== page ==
Open for play: Maple Grange field hosts first games

| 28 Sep 2011 | 02:54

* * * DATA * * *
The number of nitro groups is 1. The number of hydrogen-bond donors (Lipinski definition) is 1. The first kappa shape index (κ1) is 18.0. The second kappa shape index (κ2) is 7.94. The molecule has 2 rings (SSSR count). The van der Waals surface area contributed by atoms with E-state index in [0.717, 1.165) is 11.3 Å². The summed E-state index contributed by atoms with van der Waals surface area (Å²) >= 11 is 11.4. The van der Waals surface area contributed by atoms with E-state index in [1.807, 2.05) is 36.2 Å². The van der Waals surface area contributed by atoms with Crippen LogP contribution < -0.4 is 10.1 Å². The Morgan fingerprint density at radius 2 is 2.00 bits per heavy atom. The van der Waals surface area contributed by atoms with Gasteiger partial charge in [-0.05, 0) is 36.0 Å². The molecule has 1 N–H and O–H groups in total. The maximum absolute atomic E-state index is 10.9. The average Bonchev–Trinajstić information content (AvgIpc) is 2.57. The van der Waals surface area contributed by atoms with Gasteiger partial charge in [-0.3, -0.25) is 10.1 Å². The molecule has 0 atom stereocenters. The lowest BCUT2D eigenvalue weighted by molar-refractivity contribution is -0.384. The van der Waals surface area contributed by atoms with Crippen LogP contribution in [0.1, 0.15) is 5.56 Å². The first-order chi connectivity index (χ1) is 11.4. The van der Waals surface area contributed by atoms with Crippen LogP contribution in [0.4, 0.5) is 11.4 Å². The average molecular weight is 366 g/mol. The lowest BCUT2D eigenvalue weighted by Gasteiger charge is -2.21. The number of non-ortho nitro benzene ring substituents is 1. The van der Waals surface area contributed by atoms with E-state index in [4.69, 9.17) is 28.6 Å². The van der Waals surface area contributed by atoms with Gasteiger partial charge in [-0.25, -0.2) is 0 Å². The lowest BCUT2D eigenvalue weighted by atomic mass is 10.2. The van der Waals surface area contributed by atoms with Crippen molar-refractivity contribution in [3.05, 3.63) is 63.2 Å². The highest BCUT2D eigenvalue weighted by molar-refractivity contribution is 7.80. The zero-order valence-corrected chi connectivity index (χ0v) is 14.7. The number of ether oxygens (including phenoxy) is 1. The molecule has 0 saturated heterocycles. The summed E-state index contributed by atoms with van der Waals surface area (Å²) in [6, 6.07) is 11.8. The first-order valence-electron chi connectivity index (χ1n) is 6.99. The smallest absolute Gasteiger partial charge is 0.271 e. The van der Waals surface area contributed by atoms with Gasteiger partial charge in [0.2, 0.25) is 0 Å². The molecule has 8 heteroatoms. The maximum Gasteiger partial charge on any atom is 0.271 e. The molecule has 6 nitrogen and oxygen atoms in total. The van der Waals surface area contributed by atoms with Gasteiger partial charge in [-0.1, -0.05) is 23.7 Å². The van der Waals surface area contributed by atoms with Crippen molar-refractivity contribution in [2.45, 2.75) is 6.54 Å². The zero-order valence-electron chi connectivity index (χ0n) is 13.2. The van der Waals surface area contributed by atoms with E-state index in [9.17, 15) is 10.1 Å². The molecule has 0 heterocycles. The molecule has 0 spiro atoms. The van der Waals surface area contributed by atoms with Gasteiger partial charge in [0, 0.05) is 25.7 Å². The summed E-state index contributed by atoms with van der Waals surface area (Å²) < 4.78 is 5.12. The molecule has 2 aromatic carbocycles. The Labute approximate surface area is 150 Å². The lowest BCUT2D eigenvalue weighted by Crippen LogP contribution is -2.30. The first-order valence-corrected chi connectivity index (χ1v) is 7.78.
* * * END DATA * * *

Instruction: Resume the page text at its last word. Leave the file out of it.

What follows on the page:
VERNON-Julia Loughren scored the first goal in the first game ever to be played on the new OmniTurf "magic carpet" at the new community park on Maple Grange Road. The girl pronounced the field "awesome," and her teammates concurred, saying that the field is weird, but they love it because running and turning are easier and the rubber infill and artificial surface make landings softer when players take a fall. Chosen to play the opening game were the girls' soccer teams sponsored by Rockwell Builders and by BNY Mortgage n Loughren's team. Don Sledgeski, whose daughter Sarah, 13, plays for the Rockwell team, said the girls didn't know they'd been chosen to play on the field until the previous evening. "Sarah was really excited about being a member of the first team to play on the field," he said. "We've needed these fields for a long time. Saturday's games took place on the ball field closest to Maple Grange Road; the other OmniTurf field will be ready in October. Another natural-grass practice field is under construction, with heavy equipment still filling and grading the land. Natural grass lawns take about a year to be ready for heavy use, so the field won't be open until late next summer. The OmniTurf fields are designed to accommodate lacrosse, football, and soccer. Powerful, non-glare lighting especially designed for the park will be connected in about a week, after power lines are run across from Route 517, according to Councilman Neil Desmond. Pointing to the blue shapes of the Wawayanda Mountains and the goldenrod and purple asters, Desmond noted how beautiful the autumn foliage should look on Oct. 23, when the park will have its grand opening. Meanwhile, the field will be used regularly, with four games taking place this Saturday, and at least more four more on the agenda for Sunday "These fields are the cornerstone of the park," Desmond said. "It's nice to have a real field, with real bleachers. People who came to watch used to have to sit on planks supported by buckets," said Sydney Logan, 11, who was waiting with her team to play the second game on the new field. On Saturday, spectators watched from a set of gleaming portable bleachers that gave them a view towards Wawayanda Park and the mountains. Additional rows of bleachers will stand to the left and right of the fields after grassy borders are established. Sydney, the daughter of former mayor John Logan, also admired the new portable goals, remarking that the ball often would escape the nets on their old fields because the goals were badly tattered. Township engineer Lou Kneip, Assistant Township Manager and Director of Community Development Gary Gardner, Director of Recreation and Leisure Pat Seger and Police Athletic League Director Randy Mills also were on hand to see the girls kick off. "I ruined more shoes working to get these fields ready," said Gardner. "I've lived in Vernon since 1976, and we've been talking about having a park all these years. Now we have a state-of-the-art complex that will serve the township for many years to come. All that hard work comes down to this: Kids playing soccer on a beautiful field." Logan, who arrived later to pick up Sydney after her game, said, "It was Desmond's leadership that enabled town kids, including my own, to be playing this week on new fields, of which we can all be proud." After a rainfall of 0.13 inches the previous night, the field was dry. The drainage system beneath the synthetic turf is built to handle a rainfall of four inches per hour, Desmond said. The turf is cushioned by 20 tons of ground rubber that is incorporated into the surface in such a way that even a heavy downpour won't wash it out, Desmond said. Among the things the park does not yet have is a name. "We should do more than just name the field after the road where it's situated," said Desmond at a council meeting earlier in the week. He suggested calling for the members of the teams that use the park, as well as others, to submit suggested names to the Vernon Department of Recreation and Leisure, and the council concurred unanimously in the idea. When the park is complete, it will offer two basketball courts, two tennis courts, a picnic pavilion overlooking the playing fields, as well as bocce courts and horseshoe pits. The parking area will hold more than 200 cars. Plans to build the recreation center were put on hold when bids came in close to twice as much as a state grant of $250,000 allocated for its construction. Gardner said that the township is exploring its options, trying to balance the merits of rebidding the proposal against seeking ways to get a good building at a far lower cost. Among the options being considered is using volunteer or student labor. Vernon used the funds from a $2.2-million bond voters approved in 1999 to purchase Maple Grange. But in the Nov. 2002 general election, voters defeated by a narrow margin a $2-million bond that would have provided additional money for a more extensive park. Vernon is funding the construction costs from the proceeds of the township's $804,000 sale of the Black Creek Lenni-Lenape American Indian site to the Department of Environmental Protection's Green Acres Program. The site of the former Native American village will be separated from the body of Maple Grange Park by a roadway. Desmond said that the township wants everyone to know that the park is for all the people of Vernon when games aren't scheduled.